Our Anti-Racism Promise

Posted on: 14th July 2020

Updated 22 December 2020

On 14 July 2020, Fuel published an ‘Anti-Racism Pledge’. Five months on, we have revisited the pledge as a team, and share some updates here:

The team at Fuel acknowledges the strength and depth of feelings that our Black staff, circle of freelancers, and audiences are experiencing, as well as the urgency of this moment, spurred by the momentum of the Black Lives Matter movement in the wake of George Floyd’s murder. We also acknowledge that it is our responsibility to do better in how we work with and for Black theatre makers and audiences in the future, as well as how we improve the representation of Black people across our staff team and board. We take responsibility for historic failings in this, and for ensuring that we make the changes we can to do better in the future. We are here for any conversations about this that we need to have. This work is urgent and an absolute priority for us.


Fuel currently has 17 staff and we have just passed our 16th birthday. We are currently forecasting a deficit budget in the current financial year, as a result of the impact of the COVID-19 pandemic on our programme, and 35% of our staff were on furlough. We have since received a Culture Recovery Fund grant which enables us to remain solvent until the end of March 2021 and all of our team are now back at work after furlough. Some of our ability to affect change in the short-term is affected by these conditions, however, we believe transparency is a starting point for progress and in that spirit, are now sharing data about representation amongst those we work with – theatre makers (freelance), staff and board, as well as actions we will take.


Note: to compile this we have used data gathered for annual surveys requested by ACE during Fuel’s time as an RFO (Regularly Funded Organisation) and then an NPO (National Portfolio Organisation). This is why the categories are as they are: we recognize that they are flawed and are now researching how we can gather better / more inclusive demographic data. The data below defines as follows:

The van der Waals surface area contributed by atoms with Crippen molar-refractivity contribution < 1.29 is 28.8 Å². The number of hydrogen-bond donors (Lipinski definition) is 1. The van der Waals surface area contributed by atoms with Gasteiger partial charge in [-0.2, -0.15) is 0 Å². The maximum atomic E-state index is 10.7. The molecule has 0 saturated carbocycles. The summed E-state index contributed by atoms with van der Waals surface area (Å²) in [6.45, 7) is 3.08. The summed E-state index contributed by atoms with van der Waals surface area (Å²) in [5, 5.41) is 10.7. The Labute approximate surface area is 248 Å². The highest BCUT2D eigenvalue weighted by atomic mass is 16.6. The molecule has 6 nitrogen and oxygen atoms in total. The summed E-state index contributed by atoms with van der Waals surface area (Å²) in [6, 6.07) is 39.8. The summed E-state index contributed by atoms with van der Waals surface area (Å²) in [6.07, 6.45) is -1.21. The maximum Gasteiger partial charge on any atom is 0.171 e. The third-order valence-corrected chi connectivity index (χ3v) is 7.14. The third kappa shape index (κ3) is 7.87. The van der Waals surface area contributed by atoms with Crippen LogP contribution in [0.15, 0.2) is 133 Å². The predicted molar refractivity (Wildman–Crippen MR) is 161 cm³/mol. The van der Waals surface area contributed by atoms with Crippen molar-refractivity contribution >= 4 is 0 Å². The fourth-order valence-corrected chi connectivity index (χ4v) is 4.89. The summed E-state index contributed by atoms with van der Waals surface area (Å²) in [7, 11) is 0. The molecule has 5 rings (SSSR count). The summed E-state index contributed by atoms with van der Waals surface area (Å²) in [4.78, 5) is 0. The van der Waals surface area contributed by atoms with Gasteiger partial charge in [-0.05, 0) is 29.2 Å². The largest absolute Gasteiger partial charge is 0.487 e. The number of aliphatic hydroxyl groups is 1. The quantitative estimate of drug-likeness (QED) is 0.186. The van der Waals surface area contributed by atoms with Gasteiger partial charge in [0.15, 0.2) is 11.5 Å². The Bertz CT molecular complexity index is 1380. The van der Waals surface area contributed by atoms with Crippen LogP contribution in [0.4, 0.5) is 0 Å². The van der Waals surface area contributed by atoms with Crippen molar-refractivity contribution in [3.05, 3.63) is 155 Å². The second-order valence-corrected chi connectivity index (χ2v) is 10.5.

Black = Black African, Black Caribbean, Black British, Any Other Black Background
Mixed/Arab/Other incl Latinx = White & Black Caribbean/White & Black African/White & Asian/Any Other Mixed Background/Arab/Any Other Ethnic Group
White = White British/White Irish/Gypsy or Irish Traveller/White European/White Other

In the past 10 years:


  • 17% of the theatre makers we worked with identified as Black (25% in the last 3 yrs)
  • 8% identified as Mixed/Arab/Other incl Latinx (13% in the last 3 yrs)
  • 75% identified as White (61% in the last 3 yrs)
  • 49% identified as male; 51% as female (44% male, 53% female, 3% non-binary/prefer not to say in the last 3 yrs)
  • 6% identified as disabled (6% in the last 3 yrs)

On average:

  • 5% of our staff identified as Black (11% in the last 3 yrs)
  • 4% identified as Mixed/Arab/Other incl Latinx (6% in the last 3 yrs)
  • 91% identified as White (83% in the last 3 yrs)
  • 26% identified as male; 74% identified as female (24% male, 76% female in the last 3 yrs)
  • 6% identified as disabled (6% in the last 3 yrs)

And on average:

  • 6% of our board identified as Black (9% in the last 3 yrs)
  • 4% identified as Mixed/Arab/Other incl Latinx (14% in the last 3 yrs)
  • 90% identified as White (77% in the last 3 yrs)
  • 51% identified as male and 49% as female (50:50 in the last 3 yrs)

We have limited data around the breakdown of ethnicities amongst our audience historically, due to most of our audiences booking through venues or third parties who either do not record or do not share data. We have collected this data sporadically ourselves, and share here some information we do have:

  • 35% of audiences for Barber Shop Chronicles run at the Roundhouse in 2019/2020 identified as Black or Black British. 6% identified as Asian or Asian British.
  • We know that in 2019/2020, 44% of our audience were first-time bookers so we are able to reach new audiences, and when we have focused on reaching Black audiences, we have managed to improve significantly on venues’ historic figures e.g. in 2019 at Manchester RET, Barber Shop Chronicles received the highest proportion of new attendees to the theatre for any production since 2011 (34.6%) and from the post-show surveys 15.5% audience members identified as BAME (in comparison with the venue’s previous figure of 5%).


  • 32.8% of the artists leading projects we are commissioning/producing identify as Black of which 2.2% identified as disabled, 57.9% as male, 42.1% as female